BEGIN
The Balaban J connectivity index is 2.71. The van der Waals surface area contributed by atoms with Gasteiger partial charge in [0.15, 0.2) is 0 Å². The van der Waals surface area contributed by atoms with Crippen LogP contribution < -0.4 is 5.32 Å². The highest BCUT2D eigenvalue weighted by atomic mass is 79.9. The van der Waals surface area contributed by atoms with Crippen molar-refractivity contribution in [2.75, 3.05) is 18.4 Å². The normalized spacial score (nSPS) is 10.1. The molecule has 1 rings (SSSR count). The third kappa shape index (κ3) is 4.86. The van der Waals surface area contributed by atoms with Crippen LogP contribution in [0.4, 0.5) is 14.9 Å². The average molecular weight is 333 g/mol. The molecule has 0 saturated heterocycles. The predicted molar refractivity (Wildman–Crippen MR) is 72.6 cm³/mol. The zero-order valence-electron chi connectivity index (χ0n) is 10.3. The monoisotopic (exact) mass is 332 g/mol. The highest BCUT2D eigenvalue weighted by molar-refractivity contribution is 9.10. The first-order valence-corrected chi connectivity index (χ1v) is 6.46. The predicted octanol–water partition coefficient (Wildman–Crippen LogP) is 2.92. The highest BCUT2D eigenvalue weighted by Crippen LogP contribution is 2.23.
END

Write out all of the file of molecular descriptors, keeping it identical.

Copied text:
The Balaban J connectivity index is 2.71. The van der Waals surface area contributed by atoms with Gasteiger partial charge in [0.15, 0.2) is 0 Å². The van der Waals surface area contributed by atoms with Crippen LogP contribution < -0.4 is 5.32 Å². The highest BCUT2D eigenvalue weighted by atomic mass is 79.9. The van der Waals surface area contributed by atoms with Crippen molar-refractivity contribution in [2.75, 3.05) is 18.4 Å². The normalized spacial score (nSPS) is 10.1. The molecule has 1 rings (SSSR count). The third kappa shape index (κ3) is 4.86. The van der Waals surface area contributed by atoms with Crippen LogP contribution in [0.4, 0.5) is 14.9 Å². The average molecular weight is 333 g/mol. The molecule has 0 saturated heterocycles. The predicted molar refractivity (Wildman–Crippen MR) is 72.6 cm³/mol. The zero-order valence-electron chi connectivity index (χ0n) is 10.3. The monoisotopic (exact) mass is 332 g/mol. The highest BCUT2D eigenvalue weighted by molar-refractivity contribution is 9.10. The first-order valence-corrected chi connectivity index (χ1v) is 6.46. The predicted octanol–water partition coefficient (Wildman–Crippen LogP) is 2.92. The highest BCUT2D eigenvalue weighted by Crippen LogP contribution is 2.23.